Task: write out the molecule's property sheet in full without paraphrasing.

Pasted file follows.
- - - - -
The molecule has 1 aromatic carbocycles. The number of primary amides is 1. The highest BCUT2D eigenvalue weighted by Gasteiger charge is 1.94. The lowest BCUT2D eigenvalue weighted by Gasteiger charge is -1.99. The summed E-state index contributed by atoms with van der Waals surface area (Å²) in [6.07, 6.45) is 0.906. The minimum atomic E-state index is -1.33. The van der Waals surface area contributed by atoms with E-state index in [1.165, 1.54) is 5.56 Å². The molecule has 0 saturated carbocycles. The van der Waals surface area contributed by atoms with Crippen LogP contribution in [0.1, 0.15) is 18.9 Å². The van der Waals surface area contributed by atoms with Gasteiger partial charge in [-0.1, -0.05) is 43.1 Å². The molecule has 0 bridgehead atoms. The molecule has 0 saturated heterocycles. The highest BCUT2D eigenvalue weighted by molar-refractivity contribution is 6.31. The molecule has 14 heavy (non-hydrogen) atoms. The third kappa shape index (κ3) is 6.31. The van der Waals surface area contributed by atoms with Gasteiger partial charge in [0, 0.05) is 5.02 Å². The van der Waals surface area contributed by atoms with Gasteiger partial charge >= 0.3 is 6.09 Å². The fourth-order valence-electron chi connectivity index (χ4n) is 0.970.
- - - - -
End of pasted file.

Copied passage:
The molecule has 1 aromatic carbocycles. The number of primary amides is 1. The highest BCUT2D eigenvalue weighted by Gasteiger charge is 1.94. The lowest BCUT2D eigenvalue weighted by Gasteiger charge is -1.99. The summed E-state index contributed by atoms with van der Waals surface area (Å²) in [6.07, 6.45) is 0.906. The minimum atomic E-state index is -1.33. The van der Waals surface area contributed by atoms with E-state index in [1.165, 1.54) is 5.56 Å². The molecule has 0 saturated carbocycles. The van der Waals surface area contributed by atoms with Crippen LogP contribution in [0.1, 0.15) is 18.9 Å². The van der Waals surface area contributed by atoms with Gasteiger partial charge in [-0.1, -0.05) is 43.1 Å². The molecule has 0 bridgehead atoms. The molecule has 0 saturated heterocycles. The highest BCUT2D eigenvalue weighted by molar-refractivity contribution is 6.31. The molecule has 14 heavy (non-hydrogen) atoms. The third kappa shape index (κ3) is 6.31. The van der Waals surface area contributed by atoms with Gasteiger partial charge in [0, 0.05) is 5.02 Å². The van der Waals surface area contributed by atoms with Gasteiger partial charge >= 0.3 is 6.09 Å². The fourth-order valence-electron chi connectivity index (χ4n) is 0.970.